Can the public health service learn anything from visionary thinkers in other fields? The telemedicine conference in Tromsø this summer is attracting leaders from Microsoft, Harvard, WHO and IBM.
The Tromsø Telemedicine Laboratory (TTL) is becoming the major new forum for telemedicine development. In combination with this year's theme, "Innovation in eHealth", the new centre is attracting decision-makers and researchers from all over the world. Norut Tromsø is part of TTL through the project MyHealth Service.
Can the public health service learn anything from visionary thinkers in other fields? The telemedicine conference in Tromsø this summer; TTeC 2008, is attracting leaders and researchers from large companies and institutions such as Microsoft, Harvard, WHO and IBM.
As a result, this year's Tromsø Telemedicine Conference is the most important yet.
- These are people that have a real say in the decision-making processes. It is important to have them on board when we are making a strategy for action to counter the rising challenges in the health sector, both nationally and globally, says Siri Bjørvig from the Norwegian Centre for Telemedicine (NST).
Bill Crounse from Microsoft, Clayton Christensen from Harvard and Anne Kirah from Future Navigator are three of the leading visionaries that will be in Tromsø in June.
Committed to the public health service
Microsoft is in the process of investing substantial resources in the health sector, thus sending a signal that cannot be ignored. Bill Crounse is the leader of this initiative, a former doctor and one of the world's foremost visionaries in the use of ICT in the public health service:
"Electronic health libraries are the future. The old-fashioned, paper-based files are on the way out. Microsoft has recently acquired a large solution for patient data. We have strong confidence that the Internet revolution is now coming to the health sector."
Among other topics, Crounse will talk about access to one's own patient record, booking of appointments, and possibilities for communicating with health staff over the Internet. Have you heard about the Microsoft Health Vault? You will, during the next few years, when Microsoft's health initiative is fully under way.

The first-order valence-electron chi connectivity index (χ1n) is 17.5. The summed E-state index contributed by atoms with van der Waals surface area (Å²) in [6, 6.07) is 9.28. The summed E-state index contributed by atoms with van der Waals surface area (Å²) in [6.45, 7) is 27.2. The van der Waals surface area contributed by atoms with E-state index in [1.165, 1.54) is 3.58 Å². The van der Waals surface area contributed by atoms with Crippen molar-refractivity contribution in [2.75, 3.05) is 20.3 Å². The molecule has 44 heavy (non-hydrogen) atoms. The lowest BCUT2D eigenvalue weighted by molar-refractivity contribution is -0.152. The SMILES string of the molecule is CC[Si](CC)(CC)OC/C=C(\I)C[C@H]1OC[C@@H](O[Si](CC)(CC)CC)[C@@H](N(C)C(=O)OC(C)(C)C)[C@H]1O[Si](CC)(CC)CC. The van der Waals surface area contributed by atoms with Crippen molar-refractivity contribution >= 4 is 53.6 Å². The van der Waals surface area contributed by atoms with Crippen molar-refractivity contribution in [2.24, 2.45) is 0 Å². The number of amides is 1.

New technologies turn the world upside down
Professor Clayton M. Christensen has become a world-famous business guru after writing the book The Innovator's Dilemma in 1997, in which he explored the reasons for the rapid transition of well-managed companies from success to failure.
His theories about "disruptive innovation" are respected as an important contribution to the understanding of what takes place when a start-up company makes a rapid rise from scratch and takes over market-leading positions ahead of the established giants.
Under the title "How to Meet the Growing Crises in Health Care Through the Use of Disruptive Innovation", Christensen is coming to Tromsø to talk about how these theories will influence the public health service as we know it today.
The human and the technology
The design anthropologist and "innovation evangelist" Anne Kirah researches and teaches about the interaction between humans and technology. She has long experience from large companies such as Boeing and Microsoft, and in 2004 she received the MSN Contributor of the Year award after her intensive involvement in the development of MSN Messenger. She has also worked with the new innovation school 180 degree academy in Denmark.
Design anthropologists are among the people who know most about how the communication forms of tomorrow will look. Kirah has clear convictions about how culture influences the technology which is used, how it is used, and why it is used in this way.
She is coming to Tromsø to tell us how Microsoft is working to gather information about how we as humans react in the encounter with new technology ? and how they use this information in their innovation processes.
Information and registration
Project manager Siri Bjørvig at the Norwegian Centre for Telemedicine. Photo: Jan Fredrik Frantzen, NST.